I tried dropping the RPM without success, but will gladly try again. There is no slippage, it jams and the bit/chuck/spindle/motor stops turning. Nothing is dulled.

That is a different matter. It sounds like you're losing your drive (sheared pulley drive key? Probably not if the motor is stopping) or that your drive motor is toast.
 

kenton

Hot Rolled
Joined
Dec 15, 2015
I agree, it sounds like your drill press is crapping out. You could try reducing your feed pressure as the drill breaks through to try to keep the drill from grabbing. You could also try dubbing your drills to keep the drill from sucking in as you break through.

I think the main solution is to get a different drill press. You might start looking for a used industrial machine instead of replacing with another cheap import machine. There look to be some decent options on New York City's Craigslist.
 

FamilyTradition

Aluminum
Joined
Feb 24, 2018
Location
Greenfield, Mass
I didn't realize it was stalling the motor as well - I agree that you may want to look into a better drill press. As kenton pointed out, plenty of good used ones for cheap.
 

RODELU

Aluminum
Joined
Dec 31, 2010
Location
Uruguay
There´s an area behind the edge in twist drills that can be at different angles; the bigger that angle, the more aggressive and more "digging" the drill will be; making that angle as close to zero as practical might help. You don't need to grind the whole area, grinding a facet behind the edge should be enough.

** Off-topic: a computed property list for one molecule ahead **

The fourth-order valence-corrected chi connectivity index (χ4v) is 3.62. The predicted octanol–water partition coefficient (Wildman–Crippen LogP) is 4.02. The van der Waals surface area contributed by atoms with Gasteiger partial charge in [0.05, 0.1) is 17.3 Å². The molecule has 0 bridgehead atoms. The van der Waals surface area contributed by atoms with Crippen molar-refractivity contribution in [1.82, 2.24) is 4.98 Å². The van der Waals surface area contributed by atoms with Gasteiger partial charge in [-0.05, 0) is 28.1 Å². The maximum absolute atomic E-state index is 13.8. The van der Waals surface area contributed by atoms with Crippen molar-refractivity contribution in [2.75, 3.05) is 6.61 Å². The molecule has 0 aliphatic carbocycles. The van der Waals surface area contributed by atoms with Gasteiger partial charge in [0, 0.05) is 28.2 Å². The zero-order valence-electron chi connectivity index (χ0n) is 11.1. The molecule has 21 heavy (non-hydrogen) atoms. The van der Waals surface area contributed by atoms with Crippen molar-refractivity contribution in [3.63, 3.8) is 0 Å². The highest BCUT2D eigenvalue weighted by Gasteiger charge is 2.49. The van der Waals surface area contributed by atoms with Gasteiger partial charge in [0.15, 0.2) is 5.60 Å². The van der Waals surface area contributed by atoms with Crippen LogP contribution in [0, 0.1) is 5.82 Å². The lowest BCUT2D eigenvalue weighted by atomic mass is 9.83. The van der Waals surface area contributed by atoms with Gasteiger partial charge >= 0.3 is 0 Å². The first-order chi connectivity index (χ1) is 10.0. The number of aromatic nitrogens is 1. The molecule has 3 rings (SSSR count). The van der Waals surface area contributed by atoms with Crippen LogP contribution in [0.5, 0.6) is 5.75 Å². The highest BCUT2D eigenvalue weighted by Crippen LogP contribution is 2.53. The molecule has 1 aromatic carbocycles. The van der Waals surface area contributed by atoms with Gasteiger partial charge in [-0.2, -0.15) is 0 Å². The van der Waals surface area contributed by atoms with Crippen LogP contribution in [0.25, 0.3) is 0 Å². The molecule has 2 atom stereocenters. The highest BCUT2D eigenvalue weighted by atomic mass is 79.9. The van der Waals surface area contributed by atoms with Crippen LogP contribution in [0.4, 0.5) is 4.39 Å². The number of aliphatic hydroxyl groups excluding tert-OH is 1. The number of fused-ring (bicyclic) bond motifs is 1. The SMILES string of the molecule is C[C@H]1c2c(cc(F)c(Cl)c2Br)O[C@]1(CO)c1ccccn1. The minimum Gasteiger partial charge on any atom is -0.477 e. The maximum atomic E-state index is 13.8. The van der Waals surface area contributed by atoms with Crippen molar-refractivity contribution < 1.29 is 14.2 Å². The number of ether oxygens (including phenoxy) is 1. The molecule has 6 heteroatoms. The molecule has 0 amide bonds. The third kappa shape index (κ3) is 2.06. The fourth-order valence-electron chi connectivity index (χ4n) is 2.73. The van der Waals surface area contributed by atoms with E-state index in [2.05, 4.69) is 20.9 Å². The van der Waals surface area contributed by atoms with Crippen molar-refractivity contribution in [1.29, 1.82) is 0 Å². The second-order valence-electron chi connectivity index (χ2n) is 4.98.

Mntndew asked about the angle in the cutting edges, (118 deg. is most commonly used) I wouldn´t know about that but making that angle the ideal one might also help.
 

gbent

Diamond
Joined
Mar 14, 2005
Location
Kansas
What is most likely happening is the drill press spindle is falling down when the drill is almost finished breaking through. This is a result of to much backlash between the rack and pinion. The best solution is a better drill press. A bodge might be to either weight the spindle enough to drill on its own, or a heavy spring return on the spindle itself, not through the rack.

You can test this idea by tightening the quill lock sufficiently the spindle moves rather stiffly.
 

4GSR

Diamond
Joined
Jan 25, 2005
Location
Victoria, Texas, USA
You might grind a slight flat on the face of the cutting edge as you would on a drill bit for cutting brass. The might reduce the chance of the cutting edge from digging in. I agree with every one else, get you a real drill press!!!
 

surplusjohn

Diamond
Joined
Apr 11, 2002
Location
Syracuse, NY USA
A better drill press is the answer but adding mass in the form of a flywheel is something to think about. Maybe find a heavy pulley or gear that can be added to the spindle